What I got was a very long email. An email that was actually 9 or 10 pages long, not double-spaced, when I printed it out. It started something like, "This story is great! But..." And then for pages Nathan proceeded to tell me every single possible issue with my novel, from character development to plotting to prose to theme to world building. EVERYTHING.

I'd never had a crit like that before. I had faithful crit partners, who kindly pointed out issues with my books, but nothing like that. I mean, he layed it all out, and clearly, too. There was really only one conclusion to be drawn—I was not a good enough writer.

That is the simple truth. I was not good enough! I had NO IDEA that I was missing so much, that I was so far from the mark.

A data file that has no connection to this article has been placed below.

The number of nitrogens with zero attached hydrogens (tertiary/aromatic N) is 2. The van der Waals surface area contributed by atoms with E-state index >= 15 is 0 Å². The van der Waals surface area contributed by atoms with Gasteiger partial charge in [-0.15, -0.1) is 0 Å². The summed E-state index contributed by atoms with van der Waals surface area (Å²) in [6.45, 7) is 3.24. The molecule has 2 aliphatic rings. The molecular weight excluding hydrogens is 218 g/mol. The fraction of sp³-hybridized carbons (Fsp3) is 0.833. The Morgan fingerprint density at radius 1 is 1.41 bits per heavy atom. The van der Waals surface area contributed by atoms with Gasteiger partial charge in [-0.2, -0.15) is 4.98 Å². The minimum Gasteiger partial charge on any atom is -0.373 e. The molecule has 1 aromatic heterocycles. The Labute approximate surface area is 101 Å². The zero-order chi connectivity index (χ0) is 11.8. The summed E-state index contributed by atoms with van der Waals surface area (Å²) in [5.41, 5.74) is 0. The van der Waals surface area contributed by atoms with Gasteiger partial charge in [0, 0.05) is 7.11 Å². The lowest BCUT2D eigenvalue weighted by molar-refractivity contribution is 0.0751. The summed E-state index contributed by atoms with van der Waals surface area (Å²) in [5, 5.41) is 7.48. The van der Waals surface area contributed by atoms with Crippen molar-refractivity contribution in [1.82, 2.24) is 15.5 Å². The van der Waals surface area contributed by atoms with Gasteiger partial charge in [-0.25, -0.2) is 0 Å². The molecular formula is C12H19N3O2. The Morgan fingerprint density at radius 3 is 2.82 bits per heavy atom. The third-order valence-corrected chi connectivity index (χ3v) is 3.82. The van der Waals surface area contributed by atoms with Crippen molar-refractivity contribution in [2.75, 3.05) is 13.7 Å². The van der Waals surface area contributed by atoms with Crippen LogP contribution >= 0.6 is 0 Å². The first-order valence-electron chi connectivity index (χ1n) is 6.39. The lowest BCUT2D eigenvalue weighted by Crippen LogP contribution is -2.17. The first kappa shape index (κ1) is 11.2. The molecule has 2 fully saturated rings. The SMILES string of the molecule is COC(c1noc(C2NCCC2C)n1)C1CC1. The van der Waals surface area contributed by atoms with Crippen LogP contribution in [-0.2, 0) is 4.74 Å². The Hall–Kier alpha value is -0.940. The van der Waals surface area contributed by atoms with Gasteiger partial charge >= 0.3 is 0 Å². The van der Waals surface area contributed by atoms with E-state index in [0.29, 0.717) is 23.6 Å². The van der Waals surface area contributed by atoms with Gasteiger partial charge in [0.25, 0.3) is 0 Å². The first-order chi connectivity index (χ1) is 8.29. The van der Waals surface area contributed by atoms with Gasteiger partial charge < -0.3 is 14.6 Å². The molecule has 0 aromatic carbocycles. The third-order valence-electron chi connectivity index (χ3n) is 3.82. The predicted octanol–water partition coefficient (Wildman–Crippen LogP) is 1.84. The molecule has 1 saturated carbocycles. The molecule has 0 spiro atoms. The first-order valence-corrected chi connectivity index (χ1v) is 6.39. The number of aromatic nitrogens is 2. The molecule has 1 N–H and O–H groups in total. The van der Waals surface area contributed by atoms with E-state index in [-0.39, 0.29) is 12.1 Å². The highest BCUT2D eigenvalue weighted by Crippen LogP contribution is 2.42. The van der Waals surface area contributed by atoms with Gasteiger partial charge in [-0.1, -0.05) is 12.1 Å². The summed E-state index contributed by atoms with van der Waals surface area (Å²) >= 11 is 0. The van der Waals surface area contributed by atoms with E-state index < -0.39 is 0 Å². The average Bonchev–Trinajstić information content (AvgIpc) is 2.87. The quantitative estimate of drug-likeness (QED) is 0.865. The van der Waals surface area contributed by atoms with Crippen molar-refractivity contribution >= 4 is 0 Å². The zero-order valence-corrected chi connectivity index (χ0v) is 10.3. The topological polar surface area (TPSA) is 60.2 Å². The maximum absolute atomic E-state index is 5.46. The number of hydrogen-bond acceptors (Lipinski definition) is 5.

It was like getting dumped in a tank of cold water, this realization. How had I dared query when I was still so lacking? How had I dared to think I was ready to be published at all? All of the sudden I could see clearly just how much further I had to go, and that maybe I wasn't taking this whole writing thing as seriously as I should have.

That was the first time I really looked at my work critically. Sure, I pretended to be all serious about editing before that, but honestly I had no clue what I was doing. And my story was awesome! It unfolded organically, and surely that is how it should be so nothing could be wrong with it unless it was a difference of opinion (*hangs head*).